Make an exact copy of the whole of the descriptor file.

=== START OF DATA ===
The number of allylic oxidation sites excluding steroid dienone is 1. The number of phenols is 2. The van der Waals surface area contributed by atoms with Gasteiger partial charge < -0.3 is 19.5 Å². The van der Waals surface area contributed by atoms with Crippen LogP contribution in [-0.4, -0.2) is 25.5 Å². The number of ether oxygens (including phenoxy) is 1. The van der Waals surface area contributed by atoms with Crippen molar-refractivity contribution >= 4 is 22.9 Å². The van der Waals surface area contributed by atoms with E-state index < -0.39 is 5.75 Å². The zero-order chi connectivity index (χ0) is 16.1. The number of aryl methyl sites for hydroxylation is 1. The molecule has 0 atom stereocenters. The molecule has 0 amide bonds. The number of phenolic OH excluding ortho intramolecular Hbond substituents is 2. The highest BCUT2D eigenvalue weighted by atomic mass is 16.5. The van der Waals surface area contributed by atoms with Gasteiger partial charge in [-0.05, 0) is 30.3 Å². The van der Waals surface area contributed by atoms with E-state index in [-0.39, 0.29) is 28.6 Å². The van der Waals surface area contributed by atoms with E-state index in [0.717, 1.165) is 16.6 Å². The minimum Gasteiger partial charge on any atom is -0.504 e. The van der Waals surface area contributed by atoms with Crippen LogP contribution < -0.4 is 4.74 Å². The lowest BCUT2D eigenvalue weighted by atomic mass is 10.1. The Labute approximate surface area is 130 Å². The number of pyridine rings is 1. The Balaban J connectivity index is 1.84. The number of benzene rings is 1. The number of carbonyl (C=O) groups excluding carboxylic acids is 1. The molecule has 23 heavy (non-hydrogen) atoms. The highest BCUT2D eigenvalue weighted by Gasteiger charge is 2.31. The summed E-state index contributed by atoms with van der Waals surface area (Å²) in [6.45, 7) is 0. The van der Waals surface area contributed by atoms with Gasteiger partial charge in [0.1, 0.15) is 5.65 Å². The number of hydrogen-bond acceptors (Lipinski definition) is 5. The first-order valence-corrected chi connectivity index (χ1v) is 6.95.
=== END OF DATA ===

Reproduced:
The number of allylic oxidation sites excluding steroid dienone is 1. The number of phenols is 2. The van der Waals surface area contributed by atoms with Gasteiger partial charge < -0.3 is 19.5 Å². The van der Waals surface area contributed by atoms with Crippen LogP contribution in [-0.4, -0.2) is 25.5 Å². The number of ether oxygens (including phenoxy) is 1. The van der Waals surface area contributed by atoms with Crippen molar-refractivity contribution >= 4 is 22.9 Å². The van der Waals surface area contributed by atoms with E-state index < -0.39 is 5.75 Å². The zero-order chi connectivity index (χ0) is 16.1. The number of aryl methyl sites for hydroxylation is 1. The molecule has 0 atom stereocenters. The molecule has 0 amide bonds. The number of phenolic OH excluding ortho intramolecular Hbond substituents is 2. The highest BCUT2D eigenvalue weighted by atomic mass is 16.5. The van der Waals surface area contributed by atoms with Gasteiger partial charge in [-0.05, 0) is 30.3 Å². The van der Waals surface area contributed by atoms with E-state index in [-0.39, 0.29) is 28.6 Å². The van der Waals surface area contributed by atoms with E-state index in [0.717, 1.165) is 16.6 Å². The minimum Gasteiger partial charge on any atom is -0.504 e. The van der Waals surface area contributed by atoms with Crippen LogP contribution < -0.4 is 4.74 Å². The lowest BCUT2D eigenvalue weighted by atomic mass is 10.1. The Labute approximate surface area is 130 Å². The number of pyridine rings is 1. The Balaban J connectivity index is 1.84. The number of benzene rings is 1. The number of carbonyl (C=O) groups excluding carboxylic acids is 1. The molecule has 23 heavy (non-hydrogen) atoms. The highest BCUT2D eigenvalue weighted by Gasteiger charge is 2.31. The summed E-state index contributed by atoms with van der Waals surface area (Å²) in [6.45, 7) is 0. The van der Waals surface area contributed by atoms with Gasteiger partial charge in [0.1, 0.15) is 5.65 Å². The number of hydrogen-bond acceptors (Lipinski definition) is 5. The first-order valence-corrected chi connectivity index (χ1v) is 6.95.